Fish zonation and indicator species for the evaluation of the ecological status of rivers: Example of the Loire Basin (France)

TitreFish zonation and indicator species for the evaluation of the ecological status of rivers: Example of the Loire Basin (France)
Type de publicationJournal Article
Year of Publication2007
AuteursLasne, E, Bergerot, B, Lek, S, Laffaille, P
JournalRiver Research and Applications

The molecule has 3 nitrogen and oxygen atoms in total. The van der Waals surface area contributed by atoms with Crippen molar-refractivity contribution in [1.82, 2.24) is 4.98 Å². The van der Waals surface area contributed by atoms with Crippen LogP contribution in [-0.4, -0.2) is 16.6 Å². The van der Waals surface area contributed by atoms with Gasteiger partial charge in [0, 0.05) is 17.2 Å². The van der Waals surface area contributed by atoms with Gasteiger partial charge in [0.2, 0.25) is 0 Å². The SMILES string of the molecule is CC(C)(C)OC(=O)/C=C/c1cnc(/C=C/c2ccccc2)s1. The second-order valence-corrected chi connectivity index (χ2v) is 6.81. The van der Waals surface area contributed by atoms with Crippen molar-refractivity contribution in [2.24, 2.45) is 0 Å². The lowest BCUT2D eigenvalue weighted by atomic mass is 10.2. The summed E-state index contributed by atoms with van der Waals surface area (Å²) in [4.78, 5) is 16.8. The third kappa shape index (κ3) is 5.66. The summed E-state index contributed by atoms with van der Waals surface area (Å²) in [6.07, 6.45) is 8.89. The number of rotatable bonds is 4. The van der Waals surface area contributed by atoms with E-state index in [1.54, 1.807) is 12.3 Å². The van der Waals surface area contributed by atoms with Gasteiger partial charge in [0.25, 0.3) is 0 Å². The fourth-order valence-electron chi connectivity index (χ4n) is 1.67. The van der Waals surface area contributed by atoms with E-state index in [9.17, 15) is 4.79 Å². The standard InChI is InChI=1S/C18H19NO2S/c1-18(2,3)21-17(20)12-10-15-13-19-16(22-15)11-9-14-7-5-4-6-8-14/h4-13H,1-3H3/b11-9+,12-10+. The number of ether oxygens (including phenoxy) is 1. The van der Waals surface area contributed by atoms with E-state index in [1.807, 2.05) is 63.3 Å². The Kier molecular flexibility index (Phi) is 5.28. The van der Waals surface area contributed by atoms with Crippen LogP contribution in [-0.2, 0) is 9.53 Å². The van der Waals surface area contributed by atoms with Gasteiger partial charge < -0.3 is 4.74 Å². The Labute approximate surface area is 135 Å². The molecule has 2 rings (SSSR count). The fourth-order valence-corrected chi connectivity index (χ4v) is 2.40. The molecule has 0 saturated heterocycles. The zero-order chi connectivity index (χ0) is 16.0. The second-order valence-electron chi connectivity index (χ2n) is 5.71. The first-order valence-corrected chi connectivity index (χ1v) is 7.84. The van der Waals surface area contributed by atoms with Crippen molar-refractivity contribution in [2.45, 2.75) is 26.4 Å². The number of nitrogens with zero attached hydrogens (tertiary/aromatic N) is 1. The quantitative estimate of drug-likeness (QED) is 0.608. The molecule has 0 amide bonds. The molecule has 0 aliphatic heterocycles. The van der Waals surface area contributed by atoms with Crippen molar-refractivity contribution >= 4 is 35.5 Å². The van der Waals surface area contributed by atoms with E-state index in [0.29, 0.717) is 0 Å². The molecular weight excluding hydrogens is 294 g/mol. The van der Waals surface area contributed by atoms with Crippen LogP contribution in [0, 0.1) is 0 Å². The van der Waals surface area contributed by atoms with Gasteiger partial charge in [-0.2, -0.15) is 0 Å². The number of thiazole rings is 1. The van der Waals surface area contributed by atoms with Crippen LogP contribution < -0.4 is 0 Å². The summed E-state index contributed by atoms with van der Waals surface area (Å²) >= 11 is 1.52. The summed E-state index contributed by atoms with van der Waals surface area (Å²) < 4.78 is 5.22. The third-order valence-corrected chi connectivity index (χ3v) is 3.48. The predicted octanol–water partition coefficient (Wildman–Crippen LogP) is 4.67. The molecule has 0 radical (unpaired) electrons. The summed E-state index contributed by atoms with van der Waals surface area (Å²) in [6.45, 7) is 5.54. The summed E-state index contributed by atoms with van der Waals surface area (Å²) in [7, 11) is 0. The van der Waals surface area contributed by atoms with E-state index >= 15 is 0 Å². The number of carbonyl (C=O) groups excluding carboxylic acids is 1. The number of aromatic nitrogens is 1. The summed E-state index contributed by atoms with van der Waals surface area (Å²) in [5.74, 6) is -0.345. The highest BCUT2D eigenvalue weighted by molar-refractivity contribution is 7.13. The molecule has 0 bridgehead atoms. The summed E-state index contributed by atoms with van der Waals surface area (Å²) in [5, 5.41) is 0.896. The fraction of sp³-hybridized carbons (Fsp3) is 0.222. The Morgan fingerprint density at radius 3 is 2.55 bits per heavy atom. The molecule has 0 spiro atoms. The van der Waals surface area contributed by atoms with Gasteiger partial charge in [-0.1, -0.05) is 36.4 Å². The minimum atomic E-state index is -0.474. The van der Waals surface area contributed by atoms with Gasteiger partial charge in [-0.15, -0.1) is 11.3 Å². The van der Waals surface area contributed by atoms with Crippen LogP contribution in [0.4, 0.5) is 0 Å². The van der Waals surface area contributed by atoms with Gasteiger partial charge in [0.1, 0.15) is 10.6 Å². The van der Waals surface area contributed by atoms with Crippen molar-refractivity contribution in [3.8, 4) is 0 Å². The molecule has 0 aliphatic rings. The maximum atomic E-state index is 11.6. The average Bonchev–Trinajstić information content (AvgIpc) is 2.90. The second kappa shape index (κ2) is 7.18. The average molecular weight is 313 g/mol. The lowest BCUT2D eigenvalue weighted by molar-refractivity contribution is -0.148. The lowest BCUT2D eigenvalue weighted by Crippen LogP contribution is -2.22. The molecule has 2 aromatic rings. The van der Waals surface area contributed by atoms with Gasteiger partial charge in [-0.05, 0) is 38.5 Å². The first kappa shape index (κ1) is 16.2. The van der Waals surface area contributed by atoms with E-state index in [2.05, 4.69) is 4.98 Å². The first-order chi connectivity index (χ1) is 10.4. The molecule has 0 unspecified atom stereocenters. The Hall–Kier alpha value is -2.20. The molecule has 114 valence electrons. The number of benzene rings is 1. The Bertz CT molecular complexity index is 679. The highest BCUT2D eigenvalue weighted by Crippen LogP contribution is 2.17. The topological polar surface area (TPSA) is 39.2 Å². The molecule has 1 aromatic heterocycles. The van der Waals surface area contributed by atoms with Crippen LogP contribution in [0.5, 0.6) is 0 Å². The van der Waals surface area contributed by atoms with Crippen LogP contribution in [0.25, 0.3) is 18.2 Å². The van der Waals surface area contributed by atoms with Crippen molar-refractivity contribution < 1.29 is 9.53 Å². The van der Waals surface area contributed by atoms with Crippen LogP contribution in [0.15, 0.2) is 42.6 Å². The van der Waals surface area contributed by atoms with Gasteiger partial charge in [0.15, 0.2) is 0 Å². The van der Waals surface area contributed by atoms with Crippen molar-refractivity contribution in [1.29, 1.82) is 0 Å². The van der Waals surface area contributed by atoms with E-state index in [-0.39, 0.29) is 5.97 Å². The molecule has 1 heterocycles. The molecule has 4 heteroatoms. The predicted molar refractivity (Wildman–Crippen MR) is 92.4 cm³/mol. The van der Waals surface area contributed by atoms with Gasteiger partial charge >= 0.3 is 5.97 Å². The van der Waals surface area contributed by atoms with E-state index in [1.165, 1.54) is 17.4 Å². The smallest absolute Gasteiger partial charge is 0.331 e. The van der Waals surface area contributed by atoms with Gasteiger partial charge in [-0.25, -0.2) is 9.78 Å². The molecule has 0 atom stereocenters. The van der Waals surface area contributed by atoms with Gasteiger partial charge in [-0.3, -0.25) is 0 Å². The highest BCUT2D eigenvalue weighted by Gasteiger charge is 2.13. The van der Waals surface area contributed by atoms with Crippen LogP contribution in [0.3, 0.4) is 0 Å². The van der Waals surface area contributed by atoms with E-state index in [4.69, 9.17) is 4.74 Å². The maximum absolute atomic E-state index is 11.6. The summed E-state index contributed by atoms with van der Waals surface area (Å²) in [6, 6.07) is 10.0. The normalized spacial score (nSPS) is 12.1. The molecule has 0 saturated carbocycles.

In the context of river alteration, ecologists are asked to develop tools for the assessment of river integrity. Fish are known to be good bioindicators of the ecological condition of rivers. The Loire basin (France) is often considered as relatively little impacted compared to most other large European systems. But curiously, no study clearly addressed the question of fish assemblages patterns in this system in order to assess this status. Thus, we studied fish assemblages along the river network in the Loire basin using self-organizing maps (SOMs) and we built a fish typology. Four basic assemblages were described and indicator species were identified. These assemblages varied in terms of individual species patterns as well as in terms of flow preference guilds and species richness. A discriminant analysis carried out on environmental variables revealed that they could be mainly determined by the slope, temperature and depth. Finally, fish assemblages were arrayed along a longitudinal gradient and roughly fitted the theoretical zonation expected in European rivers with the succession of brown trout (Salmo trutta fario), grayling (Thymallus thymallus), barbel (Barbus barbus) and bream (Abramis brama) zones in a downstream direction. Such patterns are still rarely observed in large European systems. However, the fish assemblage characteristic of the bream zone occurred more frequently than predicted on the basis of environmental variables. Such deviations between field data and theory suggest lotic-to-lentic shifts probably due to anthropogenic disturbances, especially in the grayling and barbel zones. In these river sectors, eurytopic and limnophilic species tend to replace rheophilic ones. Finally, the method used in this study to investigate fish patterns may be helpful to detect disturbances and may serve as a tool for the establishment of management plans. Copyright (c) 2007 John Wiley & Sons, Ltd.